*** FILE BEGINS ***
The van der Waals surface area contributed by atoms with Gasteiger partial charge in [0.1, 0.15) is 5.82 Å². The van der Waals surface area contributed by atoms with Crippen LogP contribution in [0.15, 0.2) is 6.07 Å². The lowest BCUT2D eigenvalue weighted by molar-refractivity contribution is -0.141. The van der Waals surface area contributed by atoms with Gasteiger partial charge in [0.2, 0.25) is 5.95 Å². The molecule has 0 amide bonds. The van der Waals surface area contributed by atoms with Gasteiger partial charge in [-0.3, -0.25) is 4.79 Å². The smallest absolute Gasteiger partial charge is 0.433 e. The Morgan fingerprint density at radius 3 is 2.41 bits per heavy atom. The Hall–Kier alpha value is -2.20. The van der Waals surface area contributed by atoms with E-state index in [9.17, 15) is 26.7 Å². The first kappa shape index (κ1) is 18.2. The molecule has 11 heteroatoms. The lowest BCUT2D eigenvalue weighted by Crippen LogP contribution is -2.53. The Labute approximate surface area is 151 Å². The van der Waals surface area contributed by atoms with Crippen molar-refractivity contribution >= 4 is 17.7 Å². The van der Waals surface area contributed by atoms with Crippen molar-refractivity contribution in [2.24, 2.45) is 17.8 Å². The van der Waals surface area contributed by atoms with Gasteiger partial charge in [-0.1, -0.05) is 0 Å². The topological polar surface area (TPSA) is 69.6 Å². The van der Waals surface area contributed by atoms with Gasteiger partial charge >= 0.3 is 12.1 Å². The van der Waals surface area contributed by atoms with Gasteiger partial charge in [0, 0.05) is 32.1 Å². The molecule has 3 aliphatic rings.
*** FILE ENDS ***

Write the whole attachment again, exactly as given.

The van der Waals surface area contributed by atoms with Gasteiger partial charge in [0.1, 0.15) is 5.82 Å². The van der Waals surface area contributed by atoms with Crippen LogP contribution in [0.15, 0.2) is 6.07 Å². The lowest BCUT2D eigenvalue weighted by molar-refractivity contribution is -0.141. The van der Waals surface area contributed by atoms with Gasteiger partial charge in [0.2, 0.25) is 5.95 Å². The molecule has 0 amide bonds. The van der Waals surface area contributed by atoms with Gasteiger partial charge in [-0.3, -0.25) is 4.79 Å². The smallest absolute Gasteiger partial charge is 0.433 e. The Morgan fingerprint density at radius 3 is 2.41 bits per heavy atom. The Hall–Kier alpha value is -2.20. The van der Waals surface area contributed by atoms with E-state index in [9.17, 15) is 26.7 Å². The first kappa shape index (κ1) is 18.2. The molecule has 11 heteroatoms. The lowest BCUT2D eigenvalue weighted by Crippen LogP contribution is -2.53. The Labute approximate surface area is 151 Å². The van der Waals surface area contributed by atoms with Crippen molar-refractivity contribution >= 4 is 17.7 Å². The van der Waals surface area contributed by atoms with Crippen molar-refractivity contribution in [2.24, 2.45) is 17.8 Å². The van der Waals surface area contributed by atoms with Gasteiger partial charge in [-0.1, -0.05) is 0 Å². The topological polar surface area (TPSA) is 69.6 Å². The van der Waals surface area contributed by atoms with Gasteiger partial charge >= 0.3 is 12.1 Å². The van der Waals surface area contributed by atoms with Gasteiger partial charge in [0, 0.05) is 32.1 Å². The molecule has 3 aliphatic rings.